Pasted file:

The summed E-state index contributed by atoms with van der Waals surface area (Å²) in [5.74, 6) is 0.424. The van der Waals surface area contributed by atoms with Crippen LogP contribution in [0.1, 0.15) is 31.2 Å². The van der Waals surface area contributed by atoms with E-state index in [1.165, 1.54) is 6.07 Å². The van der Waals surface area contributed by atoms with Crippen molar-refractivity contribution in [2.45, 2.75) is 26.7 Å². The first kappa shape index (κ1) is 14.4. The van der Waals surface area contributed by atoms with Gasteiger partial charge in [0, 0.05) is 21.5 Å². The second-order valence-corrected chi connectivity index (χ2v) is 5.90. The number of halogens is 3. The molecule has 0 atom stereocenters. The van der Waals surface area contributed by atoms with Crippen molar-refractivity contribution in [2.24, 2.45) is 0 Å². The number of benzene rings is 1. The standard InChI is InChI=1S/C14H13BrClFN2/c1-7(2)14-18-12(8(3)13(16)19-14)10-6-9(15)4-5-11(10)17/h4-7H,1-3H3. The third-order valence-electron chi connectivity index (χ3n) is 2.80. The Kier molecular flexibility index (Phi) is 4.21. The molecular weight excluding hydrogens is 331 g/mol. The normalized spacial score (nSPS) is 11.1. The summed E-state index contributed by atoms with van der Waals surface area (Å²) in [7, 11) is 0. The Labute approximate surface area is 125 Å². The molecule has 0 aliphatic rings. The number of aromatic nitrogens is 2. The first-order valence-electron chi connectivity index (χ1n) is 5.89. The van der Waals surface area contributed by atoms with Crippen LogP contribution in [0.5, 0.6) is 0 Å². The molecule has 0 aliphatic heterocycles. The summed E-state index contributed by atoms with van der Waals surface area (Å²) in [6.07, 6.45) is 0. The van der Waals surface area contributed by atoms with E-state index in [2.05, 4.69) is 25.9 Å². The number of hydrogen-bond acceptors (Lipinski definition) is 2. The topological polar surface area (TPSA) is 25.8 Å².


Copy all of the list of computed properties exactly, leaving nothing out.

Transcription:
The summed E-state index contributed by atoms with van der Waals surface area (Å²) in [5.74, 6) is 0.424. The van der Waals surface area contributed by atoms with Crippen LogP contribution in [0.1, 0.15) is 31.2 Å². The van der Waals surface area contributed by atoms with E-state index in [1.165, 1.54) is 6.07 Å². The van der Waals surface area contributed by atoms with Crippen molar-refractivity contribution in [2.45, 2.75) is 26.7 Å². The first kappa shape index (κ1) is 14.4. The van der Waals surface area contributed by atoms with Gasteiger partial charge in [0, 0.05) is 21.5 Å². The second-order valence-corrected chi connectivity index (χ2v) is 5.90. The number of halogens is 3. The molecule has 0 atom stereocenters. The van der Waals surface area contributed by atoms with Crippen molar-refractivity contribution in [2.24, 2.45) is 0 Å². The number of benzene rings is 1. The standard InChI is InChI=1S/C14H13BrClFN2/c1-7(2)14-18-12(8(3)13(16)19-14)10-6-9(15)4-5-11(10)17/h4-7H,1-3H3. The third-order valence-electron chi connectivity index (χ3n) is 2.80. The Kier molecular flexibility index (Phi) is 4.21. The molecular weight excluding hydrogens is 331 g/mol. The normalized spacial score (nSPS) is 11.1. The summed E-state index contributed by atoms with van der Waals surface area (Å²) in [7, 11) is 0. The Labute approximate surface area is 125 Å². The molecule has 0 aliphatic rings. The number of aromatic nitrogens is 2. The first-order valence-electron chi connectivity index (χ1n) is 5.89. The van der Waals surface area contributed by atoms with Crippen LogP contribution in [0.5, 0.6) is 0 Å². The molecule has 0 aliphatic heterocycles. The summed E-state index contributed by atoms with van der Waals surface area (Å²) in [6.07, 6.45) is 0. The van der Waals surface area contributed by atoms with E-state index in [2.05, 4.69) is 25.9 Å². The number of hydrogen-bond acceptors (Lipinski definition) is 2. The topological polar surface area (TPSA) is 25.8 Å².